Published in the Rains County Leader on November 14, 2017:
When I sat down to write this week, my mind wandered to the veterans we have been honoring for the weekend surrounding Veterans Day. I found an article I wrote in November of 2013, and I want to share it with you again. The Veterans Day program at the High School this year was a little bit different, and there were only 67 veterans, but the sentiment and respect were the same. So, to all the veterans who are reading this, once again I’ll say thank you for your service.
History runs in cycles and so do attitudes toward veterans. When I was a kid, soldiers were respected, and even idolized, often portrayed as bigger-than-life characters on the silver screen. Then came the 60s and 70s, and young men returning from Vietnam were met with disrespect and even hostility. Instead of being welcomed home as heroes, they were spit on and villainized as warmongers and baby killers. More recently, especially after 9-11, attitudes have shifted back toward a more positive view of our military personnel.
But one thing that still seems to be lacking in the treatment of our veterans is dignity. In recent years, restaurants have used Veterans Day as an advertising ploy, competing to see who can offer the best special. Charities vie with one another to offer the most compassion to those who have been wounded or those who have lost loved ones in the defense of our country. Sometimes veterans are used as political pawns in heated campaigns. But there are still places where members of the military, past and present, are treated with dignity. Emory is one of those places. (more…)
Published in the Rains County Leader on May 23, 2017:
The last couple of weeks have been a bit rough for the Brendles. Actually, David has been struggling with one thing or another for most of this year.
He caught an upper respiratory infection from me toward the end of December, and he didn’t begin to really feel normal again until the end of March. Because of that, the early spring weather, and all the rain, the weeds were way ahead of him by the time he felt well enough to do anything about it.
Finally, about two weeks ago, he hauled out the mower, donned a protective mask and hat, and went to work. He knocked out the front yard in nothing flat, and the back yard up close to the house went well, too. Then, he ventured back a bit further where he made a couple of circuits before I heard him cut the engine and begin walking toward the house. I knew there must be trouble. If he was taking a water break, he would have driven up closer. I stepped out on the porch. (more…)
Published in the Rains County Leader on October 25, 2016:
I missed my 50th high school reunion last year, because it was scheduled in October when we were in Oregon visiting grandchildren. I had a second chance of sorts this past weekend as I accompanied David to Jonesboro, Louisiana to attend his 50th.
We missed the morning homecoming assembly and the afternoon parade on Friday, but we arrived in time to attend the tailgate party and football game that night. We also attended the big party on Saturday night. We both had a great time, and with David’s encouragement, I thought I’d share a few impressions, most of which center around two words – commitment and perspective. (more…)
Published in the Rains County Leader on September 27, 2016:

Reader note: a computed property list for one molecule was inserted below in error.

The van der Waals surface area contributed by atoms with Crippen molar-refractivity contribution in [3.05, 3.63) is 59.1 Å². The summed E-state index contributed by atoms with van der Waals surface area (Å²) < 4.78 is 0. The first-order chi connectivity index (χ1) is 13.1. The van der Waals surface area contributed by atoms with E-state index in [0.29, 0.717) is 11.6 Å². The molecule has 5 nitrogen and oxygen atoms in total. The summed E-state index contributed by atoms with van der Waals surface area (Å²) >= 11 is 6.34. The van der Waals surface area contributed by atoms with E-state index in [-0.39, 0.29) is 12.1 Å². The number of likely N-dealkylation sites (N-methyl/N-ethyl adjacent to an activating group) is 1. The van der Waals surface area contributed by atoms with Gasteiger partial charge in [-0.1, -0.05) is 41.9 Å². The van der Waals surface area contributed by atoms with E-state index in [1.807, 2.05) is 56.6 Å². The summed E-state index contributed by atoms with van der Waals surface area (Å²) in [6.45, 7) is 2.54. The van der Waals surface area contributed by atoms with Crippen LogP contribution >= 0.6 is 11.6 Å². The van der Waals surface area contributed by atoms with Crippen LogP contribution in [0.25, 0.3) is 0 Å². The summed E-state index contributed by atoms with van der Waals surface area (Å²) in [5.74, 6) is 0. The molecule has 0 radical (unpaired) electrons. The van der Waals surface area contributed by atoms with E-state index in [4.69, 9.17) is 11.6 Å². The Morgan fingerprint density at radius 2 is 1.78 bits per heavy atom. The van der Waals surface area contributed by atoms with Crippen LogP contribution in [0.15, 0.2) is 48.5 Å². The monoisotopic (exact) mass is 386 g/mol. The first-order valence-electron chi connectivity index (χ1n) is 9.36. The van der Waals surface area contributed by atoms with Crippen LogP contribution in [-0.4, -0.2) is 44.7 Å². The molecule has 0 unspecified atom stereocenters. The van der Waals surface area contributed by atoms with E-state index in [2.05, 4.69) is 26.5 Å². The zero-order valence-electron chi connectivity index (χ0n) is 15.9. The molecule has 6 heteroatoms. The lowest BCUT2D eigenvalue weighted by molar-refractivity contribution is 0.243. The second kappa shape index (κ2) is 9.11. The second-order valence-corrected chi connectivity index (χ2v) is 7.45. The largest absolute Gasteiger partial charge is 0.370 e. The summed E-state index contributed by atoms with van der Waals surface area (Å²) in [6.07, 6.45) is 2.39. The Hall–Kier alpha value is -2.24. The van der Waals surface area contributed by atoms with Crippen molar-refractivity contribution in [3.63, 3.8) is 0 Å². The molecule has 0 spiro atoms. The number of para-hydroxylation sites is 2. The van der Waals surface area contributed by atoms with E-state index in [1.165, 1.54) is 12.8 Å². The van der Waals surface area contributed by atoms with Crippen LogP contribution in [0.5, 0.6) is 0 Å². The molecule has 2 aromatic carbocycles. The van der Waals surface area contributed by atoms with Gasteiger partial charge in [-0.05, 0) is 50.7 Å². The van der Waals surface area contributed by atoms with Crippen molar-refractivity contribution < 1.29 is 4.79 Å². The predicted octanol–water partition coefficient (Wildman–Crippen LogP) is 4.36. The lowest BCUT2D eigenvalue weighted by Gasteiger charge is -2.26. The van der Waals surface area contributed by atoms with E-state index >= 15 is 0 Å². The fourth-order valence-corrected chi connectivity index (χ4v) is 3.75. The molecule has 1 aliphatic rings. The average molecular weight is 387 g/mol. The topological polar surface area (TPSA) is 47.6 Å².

If you drove north on Highway 19 last week, you probably noticed some unusual commotion going on around Believers’ Baptist Church. Actually, the activity started several weeks ago when ground was broken and a foundation was prepared for a new building dedicated to our youth and children’s ministries. Last Monday, however, the work began in earnest when a crew from Volunteer Christian Builders arrived. (more…)
Published in the Rains County Leader on September 13, 2016:
Sunday was 1st Down and a Season to Go at my church this week. Pastor Jason is one of the coaches of the 5th and 6th Grade Rains County Wildcat Pee Wee Football Team, and he invited his players, coaches, and their families to come to Believers’ Baptist for a Continental breakfast before joining us in the morning worship service. In honor of the day, the boys wore their team jerseys, and everyone else who had a t-shirt from a favorite sports team wore it.
There was a festive air in the church along with lots of smiles as twenty plus young men filed in and took their places on the front rows of the section where our youth usually sit. Lots of proud parents and siblings filled seats around the sanctuary, and the ushers brought in extra chairs to accommodate the overflow crowd. The morning proceeded much as I had expected, but what I didn’t expected was to be totally impressed by the way the team members conducted themselves and by the obvious connection between the team and the coaching staff. (more…)
The most common definition of community is “a group of people living in the same place.” When David and I left our home group Bible study on Friday night, I turned to him and said, “Now that’s what community is all about.” While Emory is a wonderful place to live, I was referring to the kind of community that is defined as “a feeling of fellowship with others, as a result of sharing common attitudes, interests, and goals.”
Our home group began meeting over a year ago, and we’ve been through a lot together. The obvious purpose of the group is to study the Bible. Darren Brumit, the Student Minister at Believers’ Baptist Church, has led us through a ten-month study of the book of Hebrews, and now we’re working our way through the Minor Prophets. As you might have guessed, speed is not a high priority. We ask lots of questions, and we don’t move on until everyone is ready. Through the process, we learn a lot about God, and we learn a lot about each other. (more…)